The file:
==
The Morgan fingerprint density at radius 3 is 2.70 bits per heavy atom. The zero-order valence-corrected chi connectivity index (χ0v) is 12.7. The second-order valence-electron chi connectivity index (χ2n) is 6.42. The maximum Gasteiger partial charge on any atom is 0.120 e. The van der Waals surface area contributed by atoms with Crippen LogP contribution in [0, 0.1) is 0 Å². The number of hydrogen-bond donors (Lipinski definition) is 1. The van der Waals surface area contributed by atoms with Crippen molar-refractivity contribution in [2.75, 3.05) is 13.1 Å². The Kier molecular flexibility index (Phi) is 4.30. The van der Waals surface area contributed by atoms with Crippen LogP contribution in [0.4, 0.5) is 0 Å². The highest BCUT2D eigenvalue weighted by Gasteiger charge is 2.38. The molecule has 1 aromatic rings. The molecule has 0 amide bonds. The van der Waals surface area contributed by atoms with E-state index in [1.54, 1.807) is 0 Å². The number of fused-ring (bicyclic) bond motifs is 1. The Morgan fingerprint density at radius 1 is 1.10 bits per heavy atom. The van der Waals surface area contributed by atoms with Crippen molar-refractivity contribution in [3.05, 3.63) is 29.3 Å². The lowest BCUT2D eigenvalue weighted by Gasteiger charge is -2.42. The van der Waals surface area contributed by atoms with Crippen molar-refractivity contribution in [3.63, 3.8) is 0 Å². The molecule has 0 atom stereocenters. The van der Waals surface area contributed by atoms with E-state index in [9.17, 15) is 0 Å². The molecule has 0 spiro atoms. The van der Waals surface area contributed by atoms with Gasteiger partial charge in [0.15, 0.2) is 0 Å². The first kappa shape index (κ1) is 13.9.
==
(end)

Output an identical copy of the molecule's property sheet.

The Morgan fingerprint density at radius 3 is 2.70 bits per heavy atom. The zero-order valence-corrected chi connectivity index (χ0v) is 12.7. The second-order valence-electron chi connectivity index (χ2n) is 6.42. The maximum Gasteiger partial charge on any atom is 0.120 e. The van der Waals surface area contributed by atoms with Crippen LogP contribution in [0, 0.1) is 0 Å². The number of hydrogen-bond donors (Lipinski definition) is 1. The van der Waals surface area contributed by atoms with Crippen molar-refractivity contribution in [2.75, 3.05) is 13.1 Å². The Kier molecular flexibility index (Phi) is 4.30. The van der Waals surface area contributed by atoms with Crippen LogP contribution in [0.4, 0.5) is 0 Å². The highest BCUT2D eigenvalue weighted by Gasteiger charge is 2.38. The molecule has 1 aromatic rings. The molecule has 0 amide bonds. The van der Waals surface area contributed by atoms with E-state index in [1.54, 1.807) is 0 Å². The number of fused-ring (bicyclic) bond motifs is 1. The Morgan fingerprint density at radius 1 is 1.10 bits per heavy atom. The van der Waals surface area contributed by atoms with Crippen molar-refractivity contribution in [3.05, 3.63) is 29.3 Å². The lowest BCUT2D eigenvalue weighted by Gasteiger charge is -2.42. The van der Waals surface area contributed by atoms with Crippen molar-refractivity contribution in [3.63, 3.8) is 0 Å². The molecule has 0 atom stereocenters. The van der Waals surface area contributed by atoms with E-state index in [9.17, 15) is 0 Å². The molecule has 0 spiro atoms. The van der Waals surface area contributed by atoms with Gasteiger partial charge in [0.15, 0.2) is 0 Å². The first kappa shape index (κ1) is 13.9.